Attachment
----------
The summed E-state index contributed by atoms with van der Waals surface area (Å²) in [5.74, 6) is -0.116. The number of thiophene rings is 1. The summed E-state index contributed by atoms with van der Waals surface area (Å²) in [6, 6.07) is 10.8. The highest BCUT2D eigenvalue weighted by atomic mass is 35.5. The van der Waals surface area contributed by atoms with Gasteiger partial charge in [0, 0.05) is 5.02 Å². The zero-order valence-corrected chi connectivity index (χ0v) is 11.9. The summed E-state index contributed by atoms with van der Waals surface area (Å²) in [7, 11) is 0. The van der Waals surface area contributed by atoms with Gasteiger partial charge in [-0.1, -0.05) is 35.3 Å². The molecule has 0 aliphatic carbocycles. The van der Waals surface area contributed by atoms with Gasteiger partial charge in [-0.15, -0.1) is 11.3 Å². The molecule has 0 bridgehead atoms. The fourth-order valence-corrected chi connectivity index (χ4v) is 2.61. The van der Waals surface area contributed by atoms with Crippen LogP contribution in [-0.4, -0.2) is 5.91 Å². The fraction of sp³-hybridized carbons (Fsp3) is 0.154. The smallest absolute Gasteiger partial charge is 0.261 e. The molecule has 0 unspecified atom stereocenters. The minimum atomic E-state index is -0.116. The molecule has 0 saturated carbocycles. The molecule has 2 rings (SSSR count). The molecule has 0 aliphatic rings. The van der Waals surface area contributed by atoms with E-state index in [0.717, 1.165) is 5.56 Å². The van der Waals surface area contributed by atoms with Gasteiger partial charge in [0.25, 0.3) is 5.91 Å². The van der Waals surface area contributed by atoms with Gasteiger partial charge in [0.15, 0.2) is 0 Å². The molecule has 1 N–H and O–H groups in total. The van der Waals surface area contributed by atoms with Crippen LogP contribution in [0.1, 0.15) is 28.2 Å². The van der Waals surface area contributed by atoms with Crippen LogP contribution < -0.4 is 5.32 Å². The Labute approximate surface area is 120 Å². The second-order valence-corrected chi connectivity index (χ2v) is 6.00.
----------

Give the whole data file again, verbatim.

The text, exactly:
The summed E-state index contributed by atoms with van der Waals surface area (Å²) in [5.74, 6) is -0.116. The number of thiophene rings is 1. The summed E-state index contributed by atoms with van der Waals surface area (Å²) in [6, 6.07) is 10.8. The highest BCUT2D eigenvalue weighted by atomic mass is 35.5. The van der Waals surface area contributed by atoms with Gasteiger partial charge in [0, 0.05) is 5.02 Å². The zero-order valence-corrected chi connectivity index (χ0v) is 11.9. The summed E-state index contributed by atoms with van der Waals surface area (Å²) in [7, 11) is 0. The van der Waals surface area contributed by atoms with Gasteiger partial charge in [-0.1, -0.05) is 35.3 Å². The molecule has 0 aliphatic carbocycles. The van der Waals surface area contributed by atoms with Gasteiger partial charge in [-0.15, -0.1) is 11.3 Å². The molecule has 0 bridgehead atoms. The fourth-order valence-corrected chi connectivity index (χ4v) is 2.61. The van der Waals surface area contributed by atoms with Crippen LogP contribution in [-0.4, -0.2) is 5.91 Å². The fraction of sp³-hybridized carbons (Fsp3) is 0.154. The smallest absolute Gasteiger partial charge is 0.261 e. The molecule has 0 unspecified atom stereocenters. The minimum atomic E-state index is -0.116. The molecule has 0 saturated carbocycles. The molecule has 2 rings (SSSR count). The molecule has 0 aliphatic rings. The van der Waals surface area contributed by atoms with E-state index in [0.717, 1.165) is 5.56 Å². The van der Waals surface area contributed by atoms with Gasteiger partial charge in [0.25, 0.3) is 5.91 Å². The van der Waals surface area contributed by atoms with Gasteiger partial charge in [0.15, 0.2) is 0 Å². The molecule has 1 N–H and O–H groups in total. The van der Waals surface area contributed by atoms with Crippen LogP contribution in [0.1, 0.15) is 28.2 Å². The van der Waals surface area contributed by atoms with Crippen LogP contribution < -0.4 is 5.32 Å². The Labute approximate surface area is 120 Å². The second-order valence-corrected chi connectivity index (χ2v) is 6.00.